First, note that the SPX March low occurred after the index had already made two higher lows and therefore displayed positive divergence. Next, you can see that the SI had already risen slightly above its October 2007 high before turning down, while the SPX rolled over some 140 points below its comparable top. This is also positive divergence.
Finally, the RSI of the Summation Index is already at an oversold level, signaling that the index should turn up before too long, which coincides with what other indicators are saying about price. The current level of the SI itself is still far above its former low, suggesting that it will probably make another higher low and then continue its uptrend. Hence! No bear market in sight!
The shorter-term breadth indicator is still in a downtrend, as you can see on the chart above. When the McClellan oscillator turns up and rises above "0", the SI will resume its uptrend.
Market Leaders and Sentiment
GE and the NDX continue to diverge. GE is still declining but close to making its low as is suggested by the fact that its indicators are retaining their positive divergence. The stock is being influenced by the financial sector which continues to be very weak with the Banking Index making a new low last week.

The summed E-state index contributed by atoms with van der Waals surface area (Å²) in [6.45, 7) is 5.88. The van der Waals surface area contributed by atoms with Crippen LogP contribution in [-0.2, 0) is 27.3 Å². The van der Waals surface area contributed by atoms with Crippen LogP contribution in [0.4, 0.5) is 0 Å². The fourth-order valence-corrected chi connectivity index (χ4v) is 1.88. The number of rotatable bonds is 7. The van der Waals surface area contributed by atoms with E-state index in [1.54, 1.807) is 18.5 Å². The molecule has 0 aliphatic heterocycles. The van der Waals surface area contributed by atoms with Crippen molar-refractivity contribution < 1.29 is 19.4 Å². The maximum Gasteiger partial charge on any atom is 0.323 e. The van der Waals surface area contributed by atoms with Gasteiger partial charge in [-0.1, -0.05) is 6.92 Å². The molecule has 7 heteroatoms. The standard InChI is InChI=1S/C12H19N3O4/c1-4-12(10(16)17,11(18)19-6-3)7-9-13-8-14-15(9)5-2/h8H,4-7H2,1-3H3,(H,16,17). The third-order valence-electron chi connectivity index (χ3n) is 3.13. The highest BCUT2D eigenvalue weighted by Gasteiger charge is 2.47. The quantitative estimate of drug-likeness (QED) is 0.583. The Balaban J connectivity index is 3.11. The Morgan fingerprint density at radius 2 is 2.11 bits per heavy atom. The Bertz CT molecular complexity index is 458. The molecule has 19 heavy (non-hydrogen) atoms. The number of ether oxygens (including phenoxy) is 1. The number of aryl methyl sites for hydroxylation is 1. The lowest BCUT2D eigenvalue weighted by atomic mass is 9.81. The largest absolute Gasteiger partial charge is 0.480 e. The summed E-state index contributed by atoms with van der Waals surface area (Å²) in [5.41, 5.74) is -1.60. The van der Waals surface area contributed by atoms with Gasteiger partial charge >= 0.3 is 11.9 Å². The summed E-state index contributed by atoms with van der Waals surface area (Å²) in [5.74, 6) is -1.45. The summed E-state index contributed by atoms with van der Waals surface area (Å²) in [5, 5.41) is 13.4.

On the other hand, the NDX is one of the strongest index on the exchange, along with the Russell 2000. Since both of these indices have an historical reputation as market leaders, they are telling us the same story as the McClellan Summation index. When the 2-yr cycle has made its low, we should continue the intermediate uptrend.
In January 2008, the AAII Bull Ratio 4-wk moving average made a low which was only recently exceeded in 1990. That was an indication that we were at or near a major bottom. Since then, it has moved up with the market rally, but already retraced to a point close to its oversold (bullish) range.
The decline from 1440 should come to an end within a couple of weeks and make another important low which will probably turn out to be a successful test of the March bottom.